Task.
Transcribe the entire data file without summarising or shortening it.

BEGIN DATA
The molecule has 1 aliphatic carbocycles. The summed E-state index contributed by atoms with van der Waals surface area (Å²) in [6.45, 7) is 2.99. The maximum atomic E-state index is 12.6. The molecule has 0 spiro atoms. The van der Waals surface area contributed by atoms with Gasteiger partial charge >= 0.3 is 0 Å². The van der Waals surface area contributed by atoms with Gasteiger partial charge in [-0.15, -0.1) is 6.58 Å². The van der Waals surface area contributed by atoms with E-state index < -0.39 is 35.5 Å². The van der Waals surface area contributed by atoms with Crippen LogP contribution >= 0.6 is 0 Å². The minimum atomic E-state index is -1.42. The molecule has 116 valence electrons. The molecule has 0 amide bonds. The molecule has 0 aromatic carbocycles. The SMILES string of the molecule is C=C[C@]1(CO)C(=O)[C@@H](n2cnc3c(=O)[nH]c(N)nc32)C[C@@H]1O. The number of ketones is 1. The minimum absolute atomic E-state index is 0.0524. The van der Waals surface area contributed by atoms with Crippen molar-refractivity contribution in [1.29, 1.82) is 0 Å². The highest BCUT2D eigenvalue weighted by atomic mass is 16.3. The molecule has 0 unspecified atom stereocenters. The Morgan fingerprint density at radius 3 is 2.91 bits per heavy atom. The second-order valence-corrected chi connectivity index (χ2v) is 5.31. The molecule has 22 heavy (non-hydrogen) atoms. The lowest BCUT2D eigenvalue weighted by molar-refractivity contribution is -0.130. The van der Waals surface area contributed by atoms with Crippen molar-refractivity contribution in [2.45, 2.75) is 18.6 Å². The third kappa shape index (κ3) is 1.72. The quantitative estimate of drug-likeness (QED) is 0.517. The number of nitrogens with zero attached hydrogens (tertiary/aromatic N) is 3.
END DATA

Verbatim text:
The molecule has 1 aliphatic carbocycles. The summed E-state index contributed by atoms with van der Waals surface area (Å²) in [6.45, 7) is 2.99. The maximum atomic E-state index is 12.6. The molecule has 0 spiro atoms. The van der Waals surface area contributed by atoms with Gasteiger partial charge >= 0.3 is 0 Å². The van der Waals surface area contributed by atoms with Gasteiger partial charge in [-0.15, -0.1) is 6.58 Å². The van der Waals surface area contributed by atoms with E-state index < -0.39 is 35.5 Å². The van der Waals surface area contributed by atoms with Crippen LogP contribution >= 0.6 is 0 Å². The minimum atomic E-state index is -1.42. The molecule has 116 valence electrons. The molecule has 0 amide bonds. The molecule has 0 aromatic carbocycles. The SMILES string of the molecule is C=C[C@]1(CO)C(=O)[C@@H](n2cnc3c(=O)[nH]c(N)nc32)C[C@@H]1O. The number of ketones is 1. The minimum absolute atomic E-state index is 0.0524. The van der Waals surface area contributed by atoms with Crippen molar-refractivity contribution in [1.29, 1.82) is 0 Å². The highest BCUT2D eigenvalue weighted by atomic mass is 16.3. The molecule has 0 unspecified atom stereocenters. The Morgan fingerprint density at radius 3 is 2.91 bits per heavy atom. The second-order valence-corrected chi connectivity index (χ2v) is 5.31. The molecule has 22 heavy (non-hydrogen) atoms. The lowest BCUT2D eigenvalue weighted by molar-refractivity contribution is -0.130. The van der Waals surface area contributed by atoms with Crippen molar-refractivity contribution in [2.45, 2.75) is 18.6 Å². The third kappa shape index (κ3) is 1.72. The quantitative estimate of drug-likeness (QED) is 0.517. The number of nitrogens with zero attached hydrogens (tertiary/aromatic N) is 3.